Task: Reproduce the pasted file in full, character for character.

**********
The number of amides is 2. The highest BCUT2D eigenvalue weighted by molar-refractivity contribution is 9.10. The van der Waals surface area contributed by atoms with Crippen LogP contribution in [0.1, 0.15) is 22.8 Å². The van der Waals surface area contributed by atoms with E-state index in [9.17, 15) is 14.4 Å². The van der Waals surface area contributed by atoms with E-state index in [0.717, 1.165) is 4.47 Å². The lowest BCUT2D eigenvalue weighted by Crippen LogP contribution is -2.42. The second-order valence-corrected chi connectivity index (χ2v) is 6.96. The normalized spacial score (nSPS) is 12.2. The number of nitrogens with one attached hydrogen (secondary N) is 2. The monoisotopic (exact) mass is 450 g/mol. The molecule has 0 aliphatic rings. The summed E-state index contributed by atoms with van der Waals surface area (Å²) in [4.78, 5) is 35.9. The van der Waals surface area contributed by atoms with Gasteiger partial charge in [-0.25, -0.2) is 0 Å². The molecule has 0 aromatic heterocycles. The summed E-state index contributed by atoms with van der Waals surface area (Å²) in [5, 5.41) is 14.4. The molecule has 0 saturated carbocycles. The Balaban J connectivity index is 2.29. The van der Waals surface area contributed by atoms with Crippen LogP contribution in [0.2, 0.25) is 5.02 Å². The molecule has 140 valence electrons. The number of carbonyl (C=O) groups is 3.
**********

The number of amides is 2. The highest BCUT2D eigenvalue weighted by molar-refractivity contribution is 9.10. The van der Waals surface area contributed by atoms with Crippen LogP contribution in [0.1, 0.15) is 22.8 Å². The van der Waals surface area contributed by atoms with E-state index in [9.17, 15) is 14.4 Å². The van der Waals surface area contributed by atoms with E-state index in [0.717, 1.165) is 4.47 Å². The lowest BCUT2D eigenvalue weighted by Crippen LogP contribution is -2.42. The second-order valence-corrected chi connectivity index (χ2v) is 6.96. The normalized spacial score (nSPS) is 12.2. The number of nitrogens with one attached hydrogen (secondary N) is 2. The monoisotopic (exact) mass is 450 g/mol. The molecule has 0 aliphatic rings. The summed E-state index contributed by atoms with van der Waals surface area (Å²) in [4.78, 5) is 35.9. The van der Waals surface area contributed by atoms with Gasteiger partial charge in [-0.25, -0.2) is 0 Å². The molecule has 0 aromatic heterocycles. The summed E-state index contributed by atoms with van der Waals surface area (Å²) in [5, 5.41) is 14.4. The molecule has 0 saturated carbocycles. The Balaban J connectivity index is 2.29. The van der Waals surface area contributed by atoms with Crippen LogP contribution in [0.2, 0.25) is 5.02 Å². The molecule has 140 valence electrons. The number of carbonyl (C=O) groups is 3.